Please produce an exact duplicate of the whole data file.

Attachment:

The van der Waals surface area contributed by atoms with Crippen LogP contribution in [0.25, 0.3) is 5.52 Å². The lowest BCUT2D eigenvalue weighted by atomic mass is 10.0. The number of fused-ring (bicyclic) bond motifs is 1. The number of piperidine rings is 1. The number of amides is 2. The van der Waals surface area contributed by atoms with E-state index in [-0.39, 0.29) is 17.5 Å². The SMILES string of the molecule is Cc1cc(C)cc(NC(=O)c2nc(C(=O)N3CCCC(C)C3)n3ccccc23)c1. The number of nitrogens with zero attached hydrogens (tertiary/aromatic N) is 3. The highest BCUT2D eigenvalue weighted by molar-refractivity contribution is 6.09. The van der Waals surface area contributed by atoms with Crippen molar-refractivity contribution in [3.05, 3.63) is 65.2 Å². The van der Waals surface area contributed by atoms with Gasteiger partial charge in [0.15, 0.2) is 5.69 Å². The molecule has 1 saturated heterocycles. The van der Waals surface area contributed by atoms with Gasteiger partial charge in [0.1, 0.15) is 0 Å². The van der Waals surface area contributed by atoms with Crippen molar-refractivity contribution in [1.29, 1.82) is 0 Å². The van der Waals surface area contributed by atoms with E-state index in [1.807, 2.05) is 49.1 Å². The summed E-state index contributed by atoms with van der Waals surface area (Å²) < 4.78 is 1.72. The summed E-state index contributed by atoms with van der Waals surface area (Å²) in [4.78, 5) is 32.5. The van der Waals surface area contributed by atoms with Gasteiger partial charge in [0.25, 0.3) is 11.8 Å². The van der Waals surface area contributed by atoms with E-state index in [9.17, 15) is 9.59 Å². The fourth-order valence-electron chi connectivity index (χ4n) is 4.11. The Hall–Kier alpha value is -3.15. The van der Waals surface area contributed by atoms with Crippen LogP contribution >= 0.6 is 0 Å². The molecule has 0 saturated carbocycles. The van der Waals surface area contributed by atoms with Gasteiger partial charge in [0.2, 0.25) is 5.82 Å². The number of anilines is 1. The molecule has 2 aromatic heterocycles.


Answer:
The van der Waals surface area contributed by atoms with Crippen LogP contribution in [0.25, 0.3) is 5.52 Å². The lowest BCUT2D eigenvalue weighted by atomic mass is 10.0. The number of fused-ring (bicyclic) bond motifs is 1. The number of piperidine rings is 1. The number of amides is 2. The van der Waals surface area contributed by atoms with E-state index in [-0.39, 0.29) is 17.5 Å². The SMILES string of the molecule is Cc1cc(C)cc(NC(=O)c2nc(C(=O)N3CCCC(C)C3)n3ccccc23)c1. The number of nitrogens with zero attached hydrogens (tertiary/aromatic N) is 3. The highest BCUT2D eigenvalue weighted by molar-refractivity contribution is 6.09. The van der Waals surface area contributed by atoms with Crippen molar-refractivity contribution in [3.05, 3.63) is 65.2 Å². The van der Waals surface area contributed by atoms with Gasteiger partial charge in [0.15, 0.2) is 5.69 Å². The molecule has 1 saturated heterocycles. The van der Waals surface area contributed by atoms with Gasteiger partial charge in [0.1, 0.15) is 0 Å². The van der Waals surface area contributed by atoms with Crippen molar-refractivity contribution in [1.29, 1.82) is 0 Å². The van der Waals surface area contributed by atoms with E-state index in [1.807, 2.05) is 49.1 Å². The summed E-state index contributed by atoms with van der Waals surface area (Å²) < 4.78 is 1.72. The summed E-state index contributed by atoms with van der Waals surface area (Å²) in [4.78, 5) is 32.5. The van der Waals surface area contributed by atoms with Gasteiger partial charge in [0.25, 0.3) is 11.8 Å². The van der Waals surface area contributed by atoms with E-state index in [9.17, 15) is 9.59 Å². The fourth-order valence-electron chi connectivity index (χ4n) is 4.11. The Hall–Kier alpha value is -3.15. The van der Waals surface area contributed by atoms with Crippen LogP contribution >= 0.6 is 0 Å². The molecule has 0 saturated carbocycles. The van der Waals surface area contributed by atoms with Gasteiger partial charge in [0.2, 0.25) is 5.82 Å². The number of anilines is 1. The molecule has 2 aromatic heterocycles.